R C Acharya
There is no changing track; the format for the rail budget presented by P. K. Bansal is more or less similar to those presented by his predecessors such as Nitish Kumar, Lalu Prasad, Mamata Banerjee and Dinesh Trivedi.
While Mamata Banerjee had proposed 114 new lines, mercifully Bansal has limited himself to taking up 22 new lines, one gauge conversion for socio economic considerations and one doubling project.
However, various suggestions from zonal railway users’ consultative committees at the divisional and zonal levels as well as requests from various MLAs and ministers have led him to announce surveys for 59 lines in 2013-14. He has also promised surveys for five works under gauge conversion and 25 for doubling.
Unfortunately, with nearly 500 projects of over Rs 1 lakh crore pending completion, these surveys would add to expectations of political heavy weights who have made these suggestions. They are bound to pursue it at various public forums, including Parliament, when the next budget is presented.
However, for the first time for a rail minister, Bansal has identified 347 ongoing projects to be undertaken on priority with full funding and in a time-bound manner during the 12th Plan.
He could not resist announcing a large number of goodies under passenger amenities, which have been featuring with monotonous regularity every year. Nor could he avoid introducing new trains — 26 express, 5 MEMUs, 8 EMUs, extending the run of 50 trains, increasing frequency of no less than 24 trains — all crowding out the poor goods trains on the limited track capacity. Shades of populism?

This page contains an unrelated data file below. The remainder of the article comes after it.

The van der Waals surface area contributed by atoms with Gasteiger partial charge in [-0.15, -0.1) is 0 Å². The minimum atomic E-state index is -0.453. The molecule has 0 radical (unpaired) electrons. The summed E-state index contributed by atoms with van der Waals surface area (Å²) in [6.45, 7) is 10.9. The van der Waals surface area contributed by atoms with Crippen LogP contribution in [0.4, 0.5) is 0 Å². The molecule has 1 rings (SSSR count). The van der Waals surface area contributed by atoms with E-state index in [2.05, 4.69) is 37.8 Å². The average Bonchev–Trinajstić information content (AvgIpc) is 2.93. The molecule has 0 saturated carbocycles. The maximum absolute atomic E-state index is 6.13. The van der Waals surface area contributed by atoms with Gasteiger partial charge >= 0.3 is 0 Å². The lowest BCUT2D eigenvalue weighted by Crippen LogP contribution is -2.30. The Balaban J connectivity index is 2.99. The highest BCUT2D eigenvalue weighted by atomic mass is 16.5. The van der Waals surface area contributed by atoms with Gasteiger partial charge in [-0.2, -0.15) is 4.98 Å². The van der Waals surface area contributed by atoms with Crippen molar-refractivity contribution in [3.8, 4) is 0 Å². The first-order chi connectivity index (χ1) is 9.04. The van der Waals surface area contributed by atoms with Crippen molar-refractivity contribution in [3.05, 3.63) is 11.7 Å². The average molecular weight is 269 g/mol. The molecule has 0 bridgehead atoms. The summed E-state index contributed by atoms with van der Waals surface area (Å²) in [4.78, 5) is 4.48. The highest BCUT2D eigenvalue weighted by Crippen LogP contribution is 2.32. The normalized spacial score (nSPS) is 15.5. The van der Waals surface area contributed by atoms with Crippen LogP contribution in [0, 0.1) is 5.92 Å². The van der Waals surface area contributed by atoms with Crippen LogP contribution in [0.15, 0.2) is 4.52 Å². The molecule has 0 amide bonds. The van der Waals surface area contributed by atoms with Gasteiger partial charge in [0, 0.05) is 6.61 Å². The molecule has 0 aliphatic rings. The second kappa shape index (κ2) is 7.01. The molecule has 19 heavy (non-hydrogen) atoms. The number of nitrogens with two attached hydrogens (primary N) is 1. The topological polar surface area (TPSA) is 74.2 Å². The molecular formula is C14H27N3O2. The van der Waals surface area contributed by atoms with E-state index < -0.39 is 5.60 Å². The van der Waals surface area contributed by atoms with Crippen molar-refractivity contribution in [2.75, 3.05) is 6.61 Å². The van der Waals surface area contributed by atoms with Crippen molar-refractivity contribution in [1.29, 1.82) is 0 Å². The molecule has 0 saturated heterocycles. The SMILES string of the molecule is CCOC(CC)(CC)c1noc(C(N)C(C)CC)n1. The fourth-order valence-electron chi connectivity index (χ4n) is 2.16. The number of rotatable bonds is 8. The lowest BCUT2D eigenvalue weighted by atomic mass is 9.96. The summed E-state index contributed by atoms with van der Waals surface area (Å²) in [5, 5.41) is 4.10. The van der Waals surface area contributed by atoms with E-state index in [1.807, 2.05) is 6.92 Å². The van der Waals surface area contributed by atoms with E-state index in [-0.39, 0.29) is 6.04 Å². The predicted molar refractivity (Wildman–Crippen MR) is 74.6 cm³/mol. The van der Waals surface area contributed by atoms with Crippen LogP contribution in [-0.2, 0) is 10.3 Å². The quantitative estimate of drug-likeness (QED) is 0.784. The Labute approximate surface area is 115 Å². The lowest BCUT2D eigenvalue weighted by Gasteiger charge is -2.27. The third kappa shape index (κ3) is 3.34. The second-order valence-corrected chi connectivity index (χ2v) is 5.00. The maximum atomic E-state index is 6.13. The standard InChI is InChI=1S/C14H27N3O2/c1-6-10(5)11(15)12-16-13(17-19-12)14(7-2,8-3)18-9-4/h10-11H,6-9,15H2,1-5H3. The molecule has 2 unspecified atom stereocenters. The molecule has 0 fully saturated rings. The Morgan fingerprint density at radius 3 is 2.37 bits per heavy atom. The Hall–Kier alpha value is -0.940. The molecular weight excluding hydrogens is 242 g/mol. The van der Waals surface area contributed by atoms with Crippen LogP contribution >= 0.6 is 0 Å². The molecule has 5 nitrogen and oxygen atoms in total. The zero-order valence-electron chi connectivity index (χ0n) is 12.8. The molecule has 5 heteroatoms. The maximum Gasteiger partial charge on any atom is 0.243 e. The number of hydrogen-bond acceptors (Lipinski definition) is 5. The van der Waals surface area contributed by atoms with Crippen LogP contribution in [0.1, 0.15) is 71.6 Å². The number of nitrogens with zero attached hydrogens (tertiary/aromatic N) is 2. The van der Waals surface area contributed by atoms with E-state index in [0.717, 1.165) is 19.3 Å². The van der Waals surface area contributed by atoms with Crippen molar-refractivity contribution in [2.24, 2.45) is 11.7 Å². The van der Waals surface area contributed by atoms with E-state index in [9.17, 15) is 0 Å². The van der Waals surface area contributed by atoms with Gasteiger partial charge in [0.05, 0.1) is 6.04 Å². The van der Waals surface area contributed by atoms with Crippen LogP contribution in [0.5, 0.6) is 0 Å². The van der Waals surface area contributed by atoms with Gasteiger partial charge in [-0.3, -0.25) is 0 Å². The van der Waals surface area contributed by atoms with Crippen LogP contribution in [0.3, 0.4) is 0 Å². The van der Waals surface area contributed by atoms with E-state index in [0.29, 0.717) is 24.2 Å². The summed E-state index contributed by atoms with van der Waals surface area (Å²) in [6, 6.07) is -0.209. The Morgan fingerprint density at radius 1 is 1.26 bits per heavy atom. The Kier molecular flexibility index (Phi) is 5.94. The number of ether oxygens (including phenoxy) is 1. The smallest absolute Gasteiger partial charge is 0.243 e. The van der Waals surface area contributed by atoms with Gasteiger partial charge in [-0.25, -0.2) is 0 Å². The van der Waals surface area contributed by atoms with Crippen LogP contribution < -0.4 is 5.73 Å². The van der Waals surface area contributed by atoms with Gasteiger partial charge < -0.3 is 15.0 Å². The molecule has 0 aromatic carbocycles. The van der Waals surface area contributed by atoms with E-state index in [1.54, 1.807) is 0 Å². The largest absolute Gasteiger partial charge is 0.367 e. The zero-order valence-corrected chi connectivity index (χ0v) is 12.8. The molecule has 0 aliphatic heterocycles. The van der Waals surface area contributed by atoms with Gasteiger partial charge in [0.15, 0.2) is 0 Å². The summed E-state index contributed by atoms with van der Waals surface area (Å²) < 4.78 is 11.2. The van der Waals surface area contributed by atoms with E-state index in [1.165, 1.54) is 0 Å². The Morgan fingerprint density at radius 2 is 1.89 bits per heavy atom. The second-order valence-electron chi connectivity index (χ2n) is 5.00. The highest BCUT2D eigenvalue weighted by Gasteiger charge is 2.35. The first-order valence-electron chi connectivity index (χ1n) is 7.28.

While passenger fares may not have been increased, an indirect hike has been effected under fuel adjustment component, increased cancellation, reservation, and tatkal charges. He hopes to earn a gross traffic receipt of Rs 1,43,742 crore, which is an increase of Rs 18,062 crore over the revised estimates of 2012-13.
Providing free wi-fi facility on some trains to cater to the younger generation will be interesting but the impact will depend on the speed of its implementation and effectiveness.
Upgrading the IRCTC website by putting in place the next generation of e-ticketing system to issue 7,200 tickets per minute against 2,000 earlier is undoubtedly a quantum jump. It also promises to handle 1.2 lakh users simultaneously against the present capacity of 40,000 users. No doubt a boon for those who prefer to buy e-tickets!
Bansal admitted that over the last one decade the number of passenger trains had increased by 3,438 to 12,335, undoubtedly contributing to continuous loss from Rs 4,955 crore to Rs 22,500 crore, which had increased to Rs 24,600 crore by 2012-13. It has also resulted in deterioration of services yet he has not hesitated to effect more than 100 new trains extension and increase in frequency.
The 12th Plan target tentatively fixed by the Planning Commission is Rs 5.19 lakh crore, including Rs 1.05 lakh crore as internal resource generation. This is 1.6 times that of the 11th Plan target, which Bansal admits is a tall order as the railways could allocate only Rs 10,000 crore for the first year of the 12th plan.
Generating Rs 95,000 crore for the next four years will need a Herculean effort. It calls for a shift in approach tariff and non-tariff segments. Unfortunately he has not elucidated much on this.
The author is a former member of the Railway Board.